Studies have shown that the use of sauna may be beneficial for people suffering with heart-related problems, especially high blood pressure.
How Does Sauna Lower Blood Pressure?
National Center for Biotechnical Information, published a PubMed.gov study showing that when hamsters with cardiovascular heart problems underwent four weeks of far infrared sauna therapy, the levels of nitric oxide synthase (eNOS) in their bodies increased. This is significant since nitric oxide synthase is known to lower blood pressure.
The study noted that there was no increase in the nitric oxide synthase levels in the control group of hamsters that did not undergo this sauna therapy.
Nitric oxide lowers blood pressure in animals and humans because of its ability to dilate restricted blood vessels. This vital enzyme is essential for maintaining a healthy cardiovascular system.
Specifically, the hamster experiment exposed the animals for 15 minutes daily to a far infrared-ray heat lamp dry sauna environment, followed by a rest period out of the sauna for 30 minutes. The temperature in the sauna was 102.2 degrees F (39 degrees C). During the after-sauna rest period, the temperature was reduced to 86 degrees F (30 degrees C).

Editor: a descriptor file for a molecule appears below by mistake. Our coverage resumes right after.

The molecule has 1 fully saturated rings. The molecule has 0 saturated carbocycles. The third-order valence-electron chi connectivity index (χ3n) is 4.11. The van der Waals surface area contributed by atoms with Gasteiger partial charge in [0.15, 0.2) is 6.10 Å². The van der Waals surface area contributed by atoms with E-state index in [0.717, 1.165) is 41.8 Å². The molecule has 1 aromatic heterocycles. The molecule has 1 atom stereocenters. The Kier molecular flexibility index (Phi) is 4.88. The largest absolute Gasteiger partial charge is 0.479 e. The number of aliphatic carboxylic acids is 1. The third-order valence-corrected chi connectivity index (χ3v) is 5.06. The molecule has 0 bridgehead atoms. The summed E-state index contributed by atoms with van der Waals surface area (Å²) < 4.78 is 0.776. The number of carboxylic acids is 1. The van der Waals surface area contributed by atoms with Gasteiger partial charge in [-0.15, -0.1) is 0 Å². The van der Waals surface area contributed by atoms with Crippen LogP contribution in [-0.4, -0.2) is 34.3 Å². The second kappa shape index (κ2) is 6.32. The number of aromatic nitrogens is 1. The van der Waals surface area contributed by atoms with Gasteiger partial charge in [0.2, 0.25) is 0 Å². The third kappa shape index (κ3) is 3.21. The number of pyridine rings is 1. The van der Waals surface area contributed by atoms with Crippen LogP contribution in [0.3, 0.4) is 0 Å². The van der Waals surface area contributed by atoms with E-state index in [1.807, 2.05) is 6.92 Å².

The normal temperature setting for infrared saunas is between 100 and 130 degrees F. However, it’s the special penetrating effect from the lamp’s infrared rays, which penetrate the body to up to an inch and a half, which gives the most benefit to the body.
Muscle tissues, organs and joints seem to respond to this deep heat in a positive way. The heart rate and blood volume being pumped increases, nourishing the cells of the body with nutrients carried by the blood.
Does a Sauna Raise Blood Pressure?
It has been shown that alternating between a hot sauna and a cold shower can raise blood pressure.
Some people have tendency to want to cool down quickly and follow the sauna with a cold rather than a cool shower. It can cause an unwanted rise in blood pressure.
Repeated cycles of hot sauna and cold showers are not recommended for people who normally suffer from high blood pressure However, cycles of hot sauna and gently cool showers do not tend to raise blood pressure.
The infrared sauna is not designed to reach the higher 200 degree F temperatures of the hot rock saunas. Therefore, it’s common to be able to remain in the infrared sauna for up to 30 minutes without getting that stuffy, need air feeling.
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Since the temperatures are lower in the infrared saunas, the concern about elevated blood pressure is diminished because temptation to move from the hot sauna environment to a cold condition is reduced.
Different Types of Sauna
Saunas differ in the type of heat they generate, such as steam, smoke and dry. Some saunas, such as hot rock saunas, heat the air with steam. Infrared saunas use heat lamps or heat panels to heat the body, not the air.